Dementia / Alzheimer's

8/21/2020 | By Seniors Guide Staff

Every once in a while, we hear a story in the news about a dementia-afflicted patient who has wandered away from a senior living facility, or even from their own home where they live with a family member or friend.

Wandering

That is, in fact, the technical term: “wandering.” It has its own term because it happens so often – trying to “go home” or “go to work” is one of the standard behaviors of many people with dementia.

According to the Alzheimer’s Association, six in 10 people with dementia – whether caused by Alzheimer’s or some other condition – will wander. They become easily disoriented, even when they are in their own home. This particularly happens in the evening, when “sundowning” occurs – the more tired they get, the more easily confused they may become.

There are many steps a caregiver can take to help reduce the risks of wandering, such as creating a daily routine; avoiding places with crowds of people, like grocery stores; and placing signal devices on the doors and windows of a home to send an alert when opened.

But even with all the care taken to ensure that someone doesn’t wander, it can still happen. A single moment’s carelessness or inattention is all it takes.

But thanks to GPS technology, the location of a wanderer can be ascertained quickly.

What Is GPS?

Most people know how to use the GPS in their car, without thinking very much about its logistics. They punch an address into their GPS device, and it somehow knows where their car is and can figure out the route to where they want to go.

The GPS knows where the car is because of its tracking device. Overhead satellites that are part of the GPS system hone in on that tracking device. 

The same system is used by people with smartphones; there’s a receiver inside the phone with which the GPS satellite can communicate.

In turn, this technology can be used to track someone with dementia so that their caregiver can know where they are at all times.

GPS Tracker for Dementia

There are many different brands of wearable tracking devices for seniors. Caregivers must do the research themselves to find the device that provides the most appropriate services for the senior in their care.

The one caveat is that the individual must have the GPS receiver somewhere on their person.

Most devices are wearable as a pendant or necklace. Some tracking devices can be placed in the senior’s shoe, or attached directly to clothing. Caregivers just need to ensure that the senior always wears the shoes or clothing with the tracking device.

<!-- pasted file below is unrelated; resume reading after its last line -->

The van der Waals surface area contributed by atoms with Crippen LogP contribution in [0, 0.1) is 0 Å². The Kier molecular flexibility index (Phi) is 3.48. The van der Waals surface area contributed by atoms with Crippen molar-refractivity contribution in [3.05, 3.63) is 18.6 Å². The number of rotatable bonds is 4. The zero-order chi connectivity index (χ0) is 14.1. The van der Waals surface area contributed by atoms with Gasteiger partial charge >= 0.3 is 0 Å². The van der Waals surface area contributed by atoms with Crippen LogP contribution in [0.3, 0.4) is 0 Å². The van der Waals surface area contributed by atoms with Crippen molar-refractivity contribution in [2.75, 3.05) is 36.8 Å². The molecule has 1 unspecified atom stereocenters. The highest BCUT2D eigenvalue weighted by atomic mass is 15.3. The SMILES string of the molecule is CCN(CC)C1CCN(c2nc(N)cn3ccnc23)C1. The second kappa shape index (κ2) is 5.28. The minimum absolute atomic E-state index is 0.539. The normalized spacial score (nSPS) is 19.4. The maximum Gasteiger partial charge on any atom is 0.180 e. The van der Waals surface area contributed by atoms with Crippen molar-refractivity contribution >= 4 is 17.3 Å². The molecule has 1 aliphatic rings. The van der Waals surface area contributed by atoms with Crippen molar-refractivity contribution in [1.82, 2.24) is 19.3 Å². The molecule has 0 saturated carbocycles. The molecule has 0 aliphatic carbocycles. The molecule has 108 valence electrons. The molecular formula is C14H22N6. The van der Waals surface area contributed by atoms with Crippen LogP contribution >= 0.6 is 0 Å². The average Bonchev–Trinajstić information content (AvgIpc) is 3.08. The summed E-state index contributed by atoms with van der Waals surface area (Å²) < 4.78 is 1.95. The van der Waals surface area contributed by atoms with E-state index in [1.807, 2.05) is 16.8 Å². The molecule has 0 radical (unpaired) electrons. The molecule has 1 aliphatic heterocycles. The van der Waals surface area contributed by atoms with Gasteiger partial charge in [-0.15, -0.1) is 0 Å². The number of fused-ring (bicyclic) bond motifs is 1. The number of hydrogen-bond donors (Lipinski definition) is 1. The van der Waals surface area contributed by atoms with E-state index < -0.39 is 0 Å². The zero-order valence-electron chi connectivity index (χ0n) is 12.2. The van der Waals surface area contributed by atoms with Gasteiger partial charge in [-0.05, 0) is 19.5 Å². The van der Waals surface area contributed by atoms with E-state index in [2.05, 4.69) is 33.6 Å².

Features Offered by GPS Tracking Devices

Below are features offered by GPS tracking devices. Not all tracking devices offer the same services. That’s why you need to do research before deciding which device to acquire for the senior with dementia.

Typically, the more expensive a device (the cost of the device and the cost of a monthly service) the more features it offers.

One thing to consider is that the more options a device has, the larger it will have to be; the wearer will, therefore, have to be able to know how to operate its functions. Typically, a pendant will have only a locator and an emergency call button. A wrist GPS tracker for dementia, meanwhile, like a watch, will have all sorts of auxiliary functions available.

Locator

The receiver inside the device that allows the wearer to be found. The device may be equipped not only with GPS, but also with other features such as A-GPS (augmented GPS) and Wi-Fi. This is a belts and braces approach to ensure that if the wearer can’t be found using one system for some reason, they can be found with the other.

Emergency Call Button

When pressed, the button makes a phone call to a number set up by the user. The call can go to a monitoring center, which is manned 24 hours a day, 7 days a week; a caretaker; or a family member.

Reminder Alerts

Depending on the stage of dementia, the wearer of the device can program reminders. These may include brushing teeth, eating meals, or performing other tasks.

Microphone

A microphone, which can be turned on remotely, allows the caregiver or family member to listen in on the noises or voices that surround the user at any given time (even if the user can’t actually hear them).

Remember, it only takes a moment’s inattention for a wanderer to slip out of his or her home. By ensuring they are equipped with a GPS tracker for dementia, you ensure their safety and your peace of mind.

Seniors Guide Staff

Seniors Guide has been addressing traditional topics and upcoming trends in the senior living industry since 1999. We strive to educate seniors and their loved ones in an approachable manner, and aim to provide them with the right information to make the best decisions possible.

Seniors Guide Staff